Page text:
IN RE: William J. Harris

Reset A A Font size: Print

Supreme Court, Appellate Division, Second Department, New York.

IN RE: William J. Harris, et al., appellants, v. Esteban Duran, respondent-respondent, et al., respondent.  (Proceeding No. 1) In the Matter of William J. Harris, et al., appellants, v Matthew Cowherd, respondent-respondent, et al., respondent.  (Proceeding No. 2)

2010-07870 (Index Nos. 700014/10, 700017/10)

Decided: August 18, 2010

PETER B. SKELOS, J.P. JOSEPH COVELLO RUTH C. BALKIN LEONARD B. AUSTIN SANDRA L. SGROI, JJ.

Argued-August 17, 2010

DECISION & ORDER

In related proceedings pursuant to Election Law § 16-102, inter alia, to invalidate a petition designating Esteban Duran and Matthew Cowherd as candidates in a primary election to be held on September 14, 2010, for the Democratic Party positions of Male Member of New York State Democratic Committee from the 53rd Assembly District and Delegate to the Second Judicial District Convention from the 53rd Assembly District, respectively, the petitioners appeal from a final order of the Supreme Court, Kings County (Demarest, J.), dated August 13, 2010, which, after a hearing, denied the petitions and dismissed the proceedings.

ORDERED that the final order is affirmed, without costs or disbursements.

“ ‘Generally, a candidate's designating petition will only be invalidated on the ground of fraud if there is a finding that the entire designating petition is permeated with fraud’ ” (Matter of Robinson v. Edwards, 54 AD3d 682, 683, quoting Matter of Drace v. Sayegh, 43 AD3d 481, 482;  see Matter of Ferraro v. McNab, 60 N.Y.2d 601, 603;  Matter of Proskin v. May, 40 N.Y.2d 829, 830;  Matter of Perez v. Galarza, 21 AD3d 508).  “Even when the designating petition is not permeated with fraud, however, when the candidate has participated in or is chargeable with knowledge of the fraud, the designating petition will generally be invalidated” (Matter of Perez v. Galarza, 21 AD3d at 509;  see Matter of Drace v. Sayegh, 43 AD3d at 482;  Matter of Saitta v. Rivera, 264 A.D.2d 490;  Matter of Flower v. D'Alpice, 104 A.D.2d 578, affd 63 N.Y.2d 715).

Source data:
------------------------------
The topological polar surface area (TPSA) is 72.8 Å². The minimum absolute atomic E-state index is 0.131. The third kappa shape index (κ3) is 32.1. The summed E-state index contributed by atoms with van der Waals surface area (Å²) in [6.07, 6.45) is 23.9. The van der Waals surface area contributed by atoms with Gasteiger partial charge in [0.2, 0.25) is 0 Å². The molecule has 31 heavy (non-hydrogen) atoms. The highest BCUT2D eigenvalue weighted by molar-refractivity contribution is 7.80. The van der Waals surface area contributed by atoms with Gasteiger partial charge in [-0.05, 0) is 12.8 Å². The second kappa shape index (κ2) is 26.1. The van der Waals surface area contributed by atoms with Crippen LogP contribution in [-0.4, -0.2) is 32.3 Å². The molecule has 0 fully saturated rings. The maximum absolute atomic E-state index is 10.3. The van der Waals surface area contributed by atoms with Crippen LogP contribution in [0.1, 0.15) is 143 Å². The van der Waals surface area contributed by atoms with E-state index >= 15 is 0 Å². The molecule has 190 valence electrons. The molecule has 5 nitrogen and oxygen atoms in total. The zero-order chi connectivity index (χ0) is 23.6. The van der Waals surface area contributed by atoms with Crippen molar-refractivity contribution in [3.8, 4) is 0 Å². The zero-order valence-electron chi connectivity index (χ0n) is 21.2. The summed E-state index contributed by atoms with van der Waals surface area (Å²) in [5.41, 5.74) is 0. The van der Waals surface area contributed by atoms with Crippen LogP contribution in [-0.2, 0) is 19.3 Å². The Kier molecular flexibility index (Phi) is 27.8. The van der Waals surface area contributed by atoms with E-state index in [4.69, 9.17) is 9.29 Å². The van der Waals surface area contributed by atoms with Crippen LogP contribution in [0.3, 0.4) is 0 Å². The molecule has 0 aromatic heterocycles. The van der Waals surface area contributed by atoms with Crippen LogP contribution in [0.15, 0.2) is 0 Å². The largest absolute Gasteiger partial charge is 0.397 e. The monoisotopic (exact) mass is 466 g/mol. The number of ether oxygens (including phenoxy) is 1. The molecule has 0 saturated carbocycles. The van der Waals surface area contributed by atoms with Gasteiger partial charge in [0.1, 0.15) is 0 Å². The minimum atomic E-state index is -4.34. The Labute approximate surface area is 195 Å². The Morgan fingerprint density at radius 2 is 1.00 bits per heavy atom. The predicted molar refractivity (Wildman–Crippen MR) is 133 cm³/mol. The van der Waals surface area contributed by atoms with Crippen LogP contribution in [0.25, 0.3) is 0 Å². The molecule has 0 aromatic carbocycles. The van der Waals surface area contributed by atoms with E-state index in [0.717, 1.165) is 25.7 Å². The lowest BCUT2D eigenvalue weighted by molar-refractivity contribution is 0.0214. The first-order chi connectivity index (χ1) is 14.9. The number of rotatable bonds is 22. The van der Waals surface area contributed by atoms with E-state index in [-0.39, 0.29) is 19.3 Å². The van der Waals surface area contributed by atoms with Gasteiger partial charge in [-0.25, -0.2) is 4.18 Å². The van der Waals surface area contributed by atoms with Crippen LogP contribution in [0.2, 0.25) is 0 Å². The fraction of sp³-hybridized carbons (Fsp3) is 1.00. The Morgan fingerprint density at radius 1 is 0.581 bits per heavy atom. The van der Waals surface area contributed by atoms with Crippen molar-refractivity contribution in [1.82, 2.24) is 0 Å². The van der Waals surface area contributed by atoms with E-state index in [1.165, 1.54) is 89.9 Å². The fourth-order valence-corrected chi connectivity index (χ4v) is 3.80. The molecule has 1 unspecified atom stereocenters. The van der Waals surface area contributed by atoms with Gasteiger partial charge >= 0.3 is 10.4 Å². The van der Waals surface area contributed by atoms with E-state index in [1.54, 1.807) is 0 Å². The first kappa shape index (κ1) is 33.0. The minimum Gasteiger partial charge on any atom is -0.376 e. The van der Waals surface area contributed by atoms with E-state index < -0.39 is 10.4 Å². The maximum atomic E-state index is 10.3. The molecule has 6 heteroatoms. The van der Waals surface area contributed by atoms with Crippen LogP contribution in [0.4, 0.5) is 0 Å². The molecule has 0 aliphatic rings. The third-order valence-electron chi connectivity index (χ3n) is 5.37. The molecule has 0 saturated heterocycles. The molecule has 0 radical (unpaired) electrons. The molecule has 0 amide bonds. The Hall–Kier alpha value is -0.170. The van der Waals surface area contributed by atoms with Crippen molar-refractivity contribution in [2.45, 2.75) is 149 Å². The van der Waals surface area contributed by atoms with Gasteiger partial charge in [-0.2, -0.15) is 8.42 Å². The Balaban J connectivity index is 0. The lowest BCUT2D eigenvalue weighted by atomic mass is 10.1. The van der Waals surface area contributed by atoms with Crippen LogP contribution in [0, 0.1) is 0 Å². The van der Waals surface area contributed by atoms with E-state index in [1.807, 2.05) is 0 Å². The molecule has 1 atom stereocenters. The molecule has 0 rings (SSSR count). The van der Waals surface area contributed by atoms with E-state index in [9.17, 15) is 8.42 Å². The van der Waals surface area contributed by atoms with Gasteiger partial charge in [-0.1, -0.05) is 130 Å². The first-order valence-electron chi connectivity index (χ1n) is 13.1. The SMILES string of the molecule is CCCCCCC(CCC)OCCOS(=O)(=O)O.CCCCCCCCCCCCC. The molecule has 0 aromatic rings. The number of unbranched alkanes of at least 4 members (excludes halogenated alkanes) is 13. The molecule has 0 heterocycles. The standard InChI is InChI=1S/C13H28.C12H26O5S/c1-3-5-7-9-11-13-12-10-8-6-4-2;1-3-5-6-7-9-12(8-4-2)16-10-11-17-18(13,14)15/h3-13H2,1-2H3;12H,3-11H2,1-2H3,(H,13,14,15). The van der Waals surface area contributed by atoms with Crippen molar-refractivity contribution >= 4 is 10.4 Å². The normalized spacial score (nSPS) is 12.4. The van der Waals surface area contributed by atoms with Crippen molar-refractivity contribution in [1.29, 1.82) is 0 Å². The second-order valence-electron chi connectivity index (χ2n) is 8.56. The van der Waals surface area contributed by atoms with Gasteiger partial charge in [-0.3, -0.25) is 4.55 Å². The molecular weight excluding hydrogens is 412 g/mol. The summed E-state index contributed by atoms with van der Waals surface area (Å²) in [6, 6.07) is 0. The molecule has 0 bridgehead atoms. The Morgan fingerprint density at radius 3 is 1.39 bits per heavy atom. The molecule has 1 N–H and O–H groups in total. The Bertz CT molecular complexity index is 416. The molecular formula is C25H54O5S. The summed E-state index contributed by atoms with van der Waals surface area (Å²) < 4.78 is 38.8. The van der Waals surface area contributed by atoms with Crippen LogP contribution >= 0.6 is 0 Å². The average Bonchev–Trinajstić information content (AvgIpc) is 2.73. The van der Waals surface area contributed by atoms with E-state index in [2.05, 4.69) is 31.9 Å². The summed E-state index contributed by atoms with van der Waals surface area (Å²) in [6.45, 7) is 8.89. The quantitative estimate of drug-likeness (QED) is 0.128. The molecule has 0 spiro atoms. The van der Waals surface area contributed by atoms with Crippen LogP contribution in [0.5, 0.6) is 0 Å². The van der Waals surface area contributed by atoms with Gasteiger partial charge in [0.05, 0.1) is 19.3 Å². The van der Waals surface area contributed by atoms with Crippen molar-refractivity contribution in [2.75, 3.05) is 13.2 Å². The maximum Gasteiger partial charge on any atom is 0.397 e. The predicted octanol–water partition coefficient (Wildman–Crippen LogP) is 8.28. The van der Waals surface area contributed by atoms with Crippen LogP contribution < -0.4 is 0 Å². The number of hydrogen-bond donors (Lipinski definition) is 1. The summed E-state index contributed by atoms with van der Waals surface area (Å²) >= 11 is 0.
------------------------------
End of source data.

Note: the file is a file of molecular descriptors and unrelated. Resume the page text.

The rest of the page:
In the instant case, the petitioners failed to meet their burden of establishing by clear and convincing evidence that the totality of the instances of irregularities relating to the subject designating petition rose to the level at which it could be said that the designating petition was permeated with fraud (see Matter of Grumbach v Orange County Bd. of Elections, 43 AD3d 477;  Matter of Perez v. Galarza, 21 AD3d at 509;  Matter of Fonvil v. Michel, 308 A.D.2d 424;  Matter of Calvi v. McLaughlin, 264 A.D.2d 453).   The Supreme Court credited the testimony of candidates Esteban Duran and Matthew Cowherd regarding their roles in the petition-gathering process, specifically, that they did not participate in or become chargeable with knowledge of any fraud.   Since the Supreme Court had the advantage of hearing and seeing the witnesses, the Supreme Court's assessment of their credibility is entitled to substantial deference (see Matter of Drace v. Sayegh, 43 AD3d at 482).   Accordingly, we perceive no reason to disturb the Supreme Court's determination.

SKELOS, J.P., COVELLO, BALKIN, AUSTIN and SGROI, JJ., concur.

ENTER:

James Edward Pelzer

Clerk of the Court

Copied to clipboard